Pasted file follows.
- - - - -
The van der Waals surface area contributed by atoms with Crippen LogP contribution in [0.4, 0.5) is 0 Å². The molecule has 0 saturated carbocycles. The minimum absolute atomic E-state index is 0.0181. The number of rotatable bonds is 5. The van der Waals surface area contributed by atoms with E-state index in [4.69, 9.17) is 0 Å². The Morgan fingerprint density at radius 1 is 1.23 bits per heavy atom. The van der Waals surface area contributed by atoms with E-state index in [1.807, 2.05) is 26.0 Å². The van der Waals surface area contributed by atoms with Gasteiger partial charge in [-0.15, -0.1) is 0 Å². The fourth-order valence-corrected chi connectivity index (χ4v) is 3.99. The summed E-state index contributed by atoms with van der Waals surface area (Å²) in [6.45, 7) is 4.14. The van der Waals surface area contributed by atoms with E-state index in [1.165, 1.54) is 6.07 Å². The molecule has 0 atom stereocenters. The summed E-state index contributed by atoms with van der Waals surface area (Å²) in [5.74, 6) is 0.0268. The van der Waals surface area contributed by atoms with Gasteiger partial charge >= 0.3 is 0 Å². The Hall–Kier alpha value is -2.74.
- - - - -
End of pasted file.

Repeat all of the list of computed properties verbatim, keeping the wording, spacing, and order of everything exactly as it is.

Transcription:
The van der Waals surface area contributed by atoms with Crippen LogP contribution in [0.4, 0.5) is 0 Å². The molecule has 0 saturated carbocycles. The minimum absolute atomic E-state index is 0.0181. The number of rotatable bonds is 5. The van der Waals surface area contributed by atoms with E-state index in [4.69, 9.17) is 0 Å². The Morgan fingerprint density at radius 1 is 1.23 bits per heavy atom. The van der Waals surface area contributed by atoms with E-state index in [1.807, 2.05) is 26.0 Å². The van der Waals surface area contributed by atoms with Gasteiger partial charge in [-0.15, -0.1) is 0 Å². The fourth-order valence-corrected chi connectivity index (χ4v) is 3.99. The summed E-state index contributed by atoms with van der Waals surface area (Å²) in [6.45, 7) is 4.14. The van der Waals surface area contributed by atoms with E-state index in [1.165, 1.54) is 6.07 Å². The molecule has 0 atom stereocenters. The summed E-state index contributed by atoms with van der Waals surface area (Å²) in [5.74, 6) is 0.0268. The van der Waals surface area contributed by atoms with Gasteiger partial charge >= 0.3 is 0 Å². The Hall–Kier alpha value is -2.74.